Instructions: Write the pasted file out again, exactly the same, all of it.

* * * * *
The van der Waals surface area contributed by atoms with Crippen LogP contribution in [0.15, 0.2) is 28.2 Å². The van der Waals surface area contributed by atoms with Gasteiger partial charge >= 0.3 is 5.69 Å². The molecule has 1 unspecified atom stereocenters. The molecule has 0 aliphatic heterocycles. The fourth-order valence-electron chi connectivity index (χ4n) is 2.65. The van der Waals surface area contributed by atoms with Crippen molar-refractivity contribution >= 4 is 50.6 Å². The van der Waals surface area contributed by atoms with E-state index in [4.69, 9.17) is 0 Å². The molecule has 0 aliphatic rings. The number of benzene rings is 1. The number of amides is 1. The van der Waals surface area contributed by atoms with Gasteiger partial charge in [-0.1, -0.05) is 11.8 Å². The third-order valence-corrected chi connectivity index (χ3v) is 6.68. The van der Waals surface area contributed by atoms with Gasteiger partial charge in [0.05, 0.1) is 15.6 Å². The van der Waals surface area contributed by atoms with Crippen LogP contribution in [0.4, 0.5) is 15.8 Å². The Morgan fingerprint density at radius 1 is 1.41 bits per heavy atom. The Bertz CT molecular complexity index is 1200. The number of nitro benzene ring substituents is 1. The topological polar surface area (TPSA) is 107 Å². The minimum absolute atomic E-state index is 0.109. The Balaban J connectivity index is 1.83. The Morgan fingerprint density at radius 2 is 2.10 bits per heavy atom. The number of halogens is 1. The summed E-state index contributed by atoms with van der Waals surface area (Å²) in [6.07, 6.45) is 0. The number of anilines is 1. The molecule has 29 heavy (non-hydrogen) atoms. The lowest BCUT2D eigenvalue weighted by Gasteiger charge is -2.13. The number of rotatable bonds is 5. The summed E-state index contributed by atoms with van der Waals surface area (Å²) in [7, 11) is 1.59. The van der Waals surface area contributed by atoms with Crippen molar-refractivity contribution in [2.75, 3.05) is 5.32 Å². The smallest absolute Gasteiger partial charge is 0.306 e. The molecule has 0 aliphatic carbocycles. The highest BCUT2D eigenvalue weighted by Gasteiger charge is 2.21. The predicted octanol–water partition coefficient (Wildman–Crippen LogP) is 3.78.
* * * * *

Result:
The van der Waals surface area contributed by atoms with Crippen LogP contribution in [0.15, 0.2) is 28.2 Å². The van der Waals surface area contributed by atoms with Gasteiger partial charge >= 0.3 is 5.69 Å². The molecule has 1 unspecified atom stereocenters. The molecule has 0 aliphatic heterocycles. The fourth-order valence-electron chi connectivity index (χ4n) is 2.65. The van der Waals surface area contributed by atoms with Crippen molar-refractivity contribution >= 4 is 50.6 Å². The van der Waals surface area contributed by atoms with E-state index in [4.69, 9.17) is 0 Å². The molecule has 0 aliphatic rings. The number of benzene rings is 1. The number of amides is 1. The van der Waals surface area contributed by atoms with Gasteiger partial charge in [-0.1, -0.05) is 11.8 Å². The third-order valence-corrected chi connectivity index (χ3v) is 6.68. The van der Waals surface area contributed by atoms with Gasteiger partial charge in [0.05, 0.1) is 15.6 Å². The van der Waals surface area contributed by atoms with Crippen LogP contribution in [0.4, 0.5) is 15.8 Å². The Morgan fingerprint density at radius 1 is 1.41 bits per heavy atom. The Bertz CT molecular complexity index is 1200. The number of nitro benzene ring substituents is 1. The topological polar surface area (TPSA) is 107 Å². The minimum absolute atomic E-state index is 0.109. The Balaban J connectivity index is 1.83. The Morgan fingerprint density at radius 2 is 2.10 bits per heavy atom. The number of halogens is 1. The summed E-state index contributed by atoms with van der Waals surface area (Å²) in [6.07, 6.45) is 0. The number of anilines is 1. The molecule has 29 heavy (non-hydrogen) atoms. The lowest BCUT2D eigenvalue weighted by Gasteiger charge is -2.13. The number of rotatable bonds is 5. The summed E-state index contributed by atoms with van der Waals surface area (Å²) in [7, 11) is 1.59. The van der Waals surface area contributed by atoms with Crippen molar-refractivity contribution in [2.75, 3.05) is 5.32 Å². The smallest absolute Gasteiger partial charge is 0.306 e. The molecule has 0 aliphatic carbocycles. The highest BCUT2D eigenvalue weighted by Gasteiger charge is 2.21. The predicted octanol–water partition coefficient (Wildman–Crippen LogP) is 3.78.